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Paul Todd (1961-2022)

The statements, views and opinions expressed in this column are solely those of the author and do not necessarily represent those of this site. This site does not give financial, investment or medical advice.

Paul James Todd was born at Edinburgh on February 3, 1961, the son of James Mitchell Todd who died in 2015 at a decent age. First, my personal recollections.

Paul inherited from his father both a streak of obstinance and a streak of what can only be described as gratuitous kindness. I was the recipient of that kindness and largesse on many occasions. I met Paul through his father. He was running his own business and making an excellent living. In December 2002, I set up a website about Britain’s longest-running miscarriage of justice on a free host. Paul offered to sponsor a domain; I accepted, and in May 2003 he became my first site sponsor. A few years later, I picked up another sponsor, a somewhat older man who like Paul wished to remain anonymous, and had also like Paul, like Paul’s father and myself, experienced how the law in this country really works, and how apparatchiks misuse it to abuse people they don’t like at will, for whatever reason or none.

Over the years, Paul supplied me with both a laptop and a splendid reconditioned desktop due to this abuse. Part of his work was to know about computers, and know about them he did. It was though on an earlier occasion that his knowledge really shone. I will spare the reader the details, but I received out of the blue a bizarre e-mail ostensibly from someone I had met on one occasion. When I contacted the ISP concerned, I was told it was fake. Paul traced it and concluded, if I recall correctly, that it had been routed through New York. He told me too that the sender clearly had a great deal of technical skill, and it was his opinion that it had emanated from an official source. I will say no more than that, but this was as good as confirmed for me by subsequent events on two occasions. He was later to be the victim of a similar campaign of on-line entrapment or harassment himself. This was very likely connected with his Chelsea Pitch Owners activities.

In September 2013, Paul invited me to a soccer match, the only one I have ever attended. His beloved Chelsea were playing away to their great local rivals, Tottenham. We met up at the local Irish centre where I also met for only the second time his son and daughter. They had grown a lot since then. The match ended in a 1-1 draw, not a bad result.  I met Paul again at the end of January 2014 when he invited me to the AGM of Chelsea Pitch Owners. On another occasion I met him at his Wembley office.

I won’t go into detail of his medical history, suffice to say Paul developed a problem with his heart, and this affected other parts of his body, especially his legs. A couple of times when I saw him, he was in terrible pain, and on at least two occasions he discharged himself from hospital against medical advice.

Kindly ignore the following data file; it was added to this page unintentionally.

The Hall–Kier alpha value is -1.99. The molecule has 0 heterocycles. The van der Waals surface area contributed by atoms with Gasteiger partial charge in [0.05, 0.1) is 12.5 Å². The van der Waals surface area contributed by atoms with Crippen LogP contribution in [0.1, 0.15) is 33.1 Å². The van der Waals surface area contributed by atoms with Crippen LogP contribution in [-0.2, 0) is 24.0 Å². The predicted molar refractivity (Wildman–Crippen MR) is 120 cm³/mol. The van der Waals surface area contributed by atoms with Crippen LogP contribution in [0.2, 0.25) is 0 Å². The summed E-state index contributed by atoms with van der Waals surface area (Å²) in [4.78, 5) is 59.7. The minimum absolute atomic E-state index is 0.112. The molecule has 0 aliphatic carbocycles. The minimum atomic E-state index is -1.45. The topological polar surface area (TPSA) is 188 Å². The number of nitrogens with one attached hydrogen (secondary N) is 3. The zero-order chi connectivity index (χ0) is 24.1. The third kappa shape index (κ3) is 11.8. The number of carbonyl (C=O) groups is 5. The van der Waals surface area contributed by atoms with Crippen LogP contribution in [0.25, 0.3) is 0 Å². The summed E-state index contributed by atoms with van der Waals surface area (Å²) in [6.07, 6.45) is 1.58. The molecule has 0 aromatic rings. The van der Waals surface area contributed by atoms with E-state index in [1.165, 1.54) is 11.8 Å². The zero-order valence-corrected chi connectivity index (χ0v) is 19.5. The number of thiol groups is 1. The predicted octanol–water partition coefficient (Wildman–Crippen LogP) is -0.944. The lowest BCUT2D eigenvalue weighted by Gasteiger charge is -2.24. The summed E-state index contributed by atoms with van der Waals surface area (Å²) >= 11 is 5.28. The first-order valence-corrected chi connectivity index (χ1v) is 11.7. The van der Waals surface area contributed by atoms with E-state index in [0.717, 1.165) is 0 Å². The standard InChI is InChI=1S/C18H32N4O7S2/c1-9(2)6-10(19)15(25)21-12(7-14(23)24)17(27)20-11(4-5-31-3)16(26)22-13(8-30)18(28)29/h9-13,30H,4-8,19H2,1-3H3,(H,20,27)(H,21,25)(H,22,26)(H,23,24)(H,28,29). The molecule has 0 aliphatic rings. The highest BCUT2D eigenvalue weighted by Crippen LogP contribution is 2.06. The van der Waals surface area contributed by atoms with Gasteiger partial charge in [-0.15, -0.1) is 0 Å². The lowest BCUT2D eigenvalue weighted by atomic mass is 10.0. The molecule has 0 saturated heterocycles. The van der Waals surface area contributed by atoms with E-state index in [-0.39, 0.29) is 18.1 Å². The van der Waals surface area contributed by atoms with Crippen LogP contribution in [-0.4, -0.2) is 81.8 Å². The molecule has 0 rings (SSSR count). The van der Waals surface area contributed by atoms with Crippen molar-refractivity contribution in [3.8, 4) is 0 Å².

Over the coming years, I visited him in no fewer than four hospitals. In October 2015, he suffered a stroke. He told few people about it because he didn’t want his daughter to find out, knowing she would worry, but this was a secret that couldn’t be hidden forever. He had lots of visitors, of both sexes, football fans and not.

In the Summer of 2019, I bought a new chair for my computer desk, from China through Amazon. It was rubbish and as I was unable to return it, I ended up throwing it out. I mentioned this to Paul en passant, and he said he had one I could have. By this time his business had taken a turn for the worst. He was once if not a member of the point one percent then very well off, but he said to me a few years ago “Not rich anymore, Al”. He delivered the chair in person; he had been reduced to one man with a van driving up and down the country. I told him to slow down, take a long holiday or at least a break. He said he would, and did for a bit, but…

Paul delivered not one chair but two; they were decades old but pristine. He told me he had been instructed to dump them, and that they had belonged to Pink Floyd. I gave one to my downstairs neighbour on condition he humped the other up to my poet’s garrett. Although Paul looked well, his legs didn’t, but he said he was getting better. Months later, he was in Wexham Hospital for his most serious stint yet.

On March 9, I received an e-mail from his son with the dreadful news that his father had died the previous day. More than once I told Paul as I had five years on him I would expect him to attend my funeral rather than vice versa, but it was always on the cards that he wouldn’t.

To conclusion.



The statements, views and opinions expressed in this column are solely those of the author and do not necessarily represent those of this site. This site does not give financial, investment or medical advice.

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March 28, 2022

Did he take the jab?

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Paul Todd obituary (conclusion)